Not all lessons from the gods come this way, but many do. We’ve all known someone who lost a loved one and learned that heartbreak doesn’t last forever, or someone who lost a job and had to learn the valuable lesson that money isn’t everything. Perhaps it wasn’t a friend, but you, as the reader, who has had some kind of lesson given to you in the past that taught you something very valuable about yourself and the world you live in. Many times we do not recognize these teachings for what they are at the time, but only after reflecting on the events in ones past do we truly recognize the god’s teachings. We can call them life experiences or trials or whatever else we wish, but truly they are important lessons from our gods that we need to learn in order to reach our full potential and be truly happy. Some are harder lessons to learn than others, and if we don’t learn the first time, deity may find it necessary to teach the lesson again, or for longer than originally intended. What matters is that we learn from it, and grow spiritually and emotionally from the experiences given to us.
Like many Pagans today, I was drawn here by another personal experience meant to teach me a lesson: the death of a close loved one. My mother’s death rocked me, made me question what I hoped to get out of religion, and I finally understood that it wasn’t what I was currently getting. I spent years shopping around, joining the campus Christian coalition in an effort to find the kind of religious experience that I hoped and longed for, a personal connection to deity that was lacking, a sign that there truly was some divine being out there who had a personal interest in the pain I was going through. Much to my own surprise, my solace came when I sat beneath the trees of the amphitheater at the college I was attending, when I listened to the rush of the river nearby and listened to the birds chirping in the trees. It took losing my mother to find Paganism, a personal connection to the very real driving present in all of nature. Without that not-so-subtle push, I would probably have never seen the forest for the trees, would have blindly flailed through life with a spirituality that didn’t make sense to me and offered nothing back. Again, another painful lesson, but one I needed to learn to get to the point I am today, of truly feeling harmony with the world around me and the creatures in it.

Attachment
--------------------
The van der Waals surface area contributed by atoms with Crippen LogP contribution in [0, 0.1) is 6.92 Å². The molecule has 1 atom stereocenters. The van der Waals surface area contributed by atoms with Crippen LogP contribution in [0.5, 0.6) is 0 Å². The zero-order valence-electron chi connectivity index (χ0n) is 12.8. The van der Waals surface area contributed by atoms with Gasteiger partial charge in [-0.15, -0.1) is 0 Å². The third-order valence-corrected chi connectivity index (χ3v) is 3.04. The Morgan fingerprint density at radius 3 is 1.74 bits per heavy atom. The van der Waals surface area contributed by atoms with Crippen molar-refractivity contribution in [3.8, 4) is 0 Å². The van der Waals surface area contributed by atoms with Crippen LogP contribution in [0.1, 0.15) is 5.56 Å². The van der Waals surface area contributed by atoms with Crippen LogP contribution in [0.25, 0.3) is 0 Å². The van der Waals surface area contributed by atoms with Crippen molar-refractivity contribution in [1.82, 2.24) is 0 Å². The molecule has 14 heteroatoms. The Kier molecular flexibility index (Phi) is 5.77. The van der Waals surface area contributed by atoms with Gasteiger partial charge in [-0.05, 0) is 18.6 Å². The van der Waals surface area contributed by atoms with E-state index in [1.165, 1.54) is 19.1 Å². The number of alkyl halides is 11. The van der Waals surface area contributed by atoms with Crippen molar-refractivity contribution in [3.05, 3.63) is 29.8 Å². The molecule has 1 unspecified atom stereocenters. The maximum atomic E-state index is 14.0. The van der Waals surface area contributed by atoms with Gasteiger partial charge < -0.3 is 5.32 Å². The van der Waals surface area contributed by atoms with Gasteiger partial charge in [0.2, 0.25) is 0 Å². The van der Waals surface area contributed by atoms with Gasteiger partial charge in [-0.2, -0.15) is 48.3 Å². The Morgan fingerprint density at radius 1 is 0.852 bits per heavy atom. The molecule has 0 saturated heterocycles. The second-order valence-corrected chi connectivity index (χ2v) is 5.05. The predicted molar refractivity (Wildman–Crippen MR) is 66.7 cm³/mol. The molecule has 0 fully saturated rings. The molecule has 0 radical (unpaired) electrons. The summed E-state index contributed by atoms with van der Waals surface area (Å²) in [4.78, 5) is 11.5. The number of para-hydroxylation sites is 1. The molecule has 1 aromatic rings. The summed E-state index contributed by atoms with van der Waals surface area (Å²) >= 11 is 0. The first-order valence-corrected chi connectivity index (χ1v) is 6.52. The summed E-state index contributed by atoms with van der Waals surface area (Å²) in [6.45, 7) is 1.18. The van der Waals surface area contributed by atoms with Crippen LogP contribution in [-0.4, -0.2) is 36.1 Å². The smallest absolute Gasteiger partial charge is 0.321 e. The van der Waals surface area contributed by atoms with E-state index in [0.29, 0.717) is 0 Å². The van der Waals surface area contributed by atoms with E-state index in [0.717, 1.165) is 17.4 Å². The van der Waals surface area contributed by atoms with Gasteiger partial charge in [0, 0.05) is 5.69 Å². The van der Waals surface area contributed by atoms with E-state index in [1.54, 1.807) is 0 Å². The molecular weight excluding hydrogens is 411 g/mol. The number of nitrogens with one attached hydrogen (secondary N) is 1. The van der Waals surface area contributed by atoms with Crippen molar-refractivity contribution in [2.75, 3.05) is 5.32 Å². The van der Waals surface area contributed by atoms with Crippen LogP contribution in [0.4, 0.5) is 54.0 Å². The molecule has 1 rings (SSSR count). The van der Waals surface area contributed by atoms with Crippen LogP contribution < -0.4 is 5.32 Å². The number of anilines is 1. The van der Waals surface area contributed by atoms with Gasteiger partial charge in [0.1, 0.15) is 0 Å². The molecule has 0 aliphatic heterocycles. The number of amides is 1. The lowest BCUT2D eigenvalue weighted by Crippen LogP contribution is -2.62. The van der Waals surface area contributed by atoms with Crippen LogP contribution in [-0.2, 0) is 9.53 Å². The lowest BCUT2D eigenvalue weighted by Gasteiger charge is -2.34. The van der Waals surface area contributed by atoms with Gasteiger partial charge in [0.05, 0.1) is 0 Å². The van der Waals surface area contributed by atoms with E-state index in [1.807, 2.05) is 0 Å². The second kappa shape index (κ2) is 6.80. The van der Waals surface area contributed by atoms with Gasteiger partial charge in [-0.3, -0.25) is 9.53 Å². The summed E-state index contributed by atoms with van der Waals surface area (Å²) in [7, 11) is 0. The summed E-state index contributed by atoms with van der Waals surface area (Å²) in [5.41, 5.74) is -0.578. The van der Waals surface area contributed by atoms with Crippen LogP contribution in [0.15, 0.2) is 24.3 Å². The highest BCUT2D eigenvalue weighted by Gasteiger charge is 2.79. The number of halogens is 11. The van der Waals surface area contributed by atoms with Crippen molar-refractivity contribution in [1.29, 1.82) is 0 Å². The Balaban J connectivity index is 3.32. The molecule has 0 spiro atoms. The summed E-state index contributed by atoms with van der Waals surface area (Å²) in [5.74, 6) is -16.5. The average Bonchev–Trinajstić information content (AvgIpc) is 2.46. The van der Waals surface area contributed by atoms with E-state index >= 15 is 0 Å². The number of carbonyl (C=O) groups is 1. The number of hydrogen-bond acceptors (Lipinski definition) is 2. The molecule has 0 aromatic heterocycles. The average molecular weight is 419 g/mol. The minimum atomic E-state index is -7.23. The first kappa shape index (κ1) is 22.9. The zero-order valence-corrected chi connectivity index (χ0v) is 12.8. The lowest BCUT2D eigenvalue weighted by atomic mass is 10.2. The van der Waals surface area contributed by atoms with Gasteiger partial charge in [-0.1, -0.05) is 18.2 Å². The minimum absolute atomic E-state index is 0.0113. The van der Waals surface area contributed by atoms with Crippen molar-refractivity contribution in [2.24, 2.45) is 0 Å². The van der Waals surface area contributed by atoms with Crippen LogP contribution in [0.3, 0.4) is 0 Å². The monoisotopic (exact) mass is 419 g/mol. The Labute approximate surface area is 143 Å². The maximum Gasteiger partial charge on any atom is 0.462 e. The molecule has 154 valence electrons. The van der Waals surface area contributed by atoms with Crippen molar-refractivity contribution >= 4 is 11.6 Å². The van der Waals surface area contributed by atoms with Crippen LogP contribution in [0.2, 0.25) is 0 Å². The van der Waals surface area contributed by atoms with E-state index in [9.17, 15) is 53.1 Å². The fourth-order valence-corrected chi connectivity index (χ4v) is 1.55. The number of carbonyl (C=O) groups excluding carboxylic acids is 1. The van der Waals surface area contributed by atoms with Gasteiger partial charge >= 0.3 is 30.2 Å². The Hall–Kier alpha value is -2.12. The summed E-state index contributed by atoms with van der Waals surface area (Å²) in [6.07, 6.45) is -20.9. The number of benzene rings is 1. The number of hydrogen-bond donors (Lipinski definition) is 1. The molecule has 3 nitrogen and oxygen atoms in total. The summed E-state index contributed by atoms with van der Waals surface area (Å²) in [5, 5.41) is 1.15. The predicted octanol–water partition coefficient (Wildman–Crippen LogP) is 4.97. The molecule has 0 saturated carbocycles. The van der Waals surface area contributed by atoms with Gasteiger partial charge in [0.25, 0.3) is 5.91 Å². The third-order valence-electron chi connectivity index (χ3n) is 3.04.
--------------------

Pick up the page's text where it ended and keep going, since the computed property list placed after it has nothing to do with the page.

The lessons that I have learned, while exclusive to me, are echoed around the world with other Pagans, with people of every religion, every day. They come in all shapes and sizes, these lessons, and have since the dawn of time. For every action, a reaction. It’s not just a law of physics anymore.
I truly hope that I have learned patience from this most recent experience, of having to have others do things for me that I could no longer do myself, of having to slow down and think about each step, to think about what I was doing and where I was going. My sincerest wish is to implement their teachings in my daily life, and to not get worked up over things I cannot change, to go with the flow and take things in stride, as they come.
Because I really hope they don’t decide to break the other foot if I haven’t.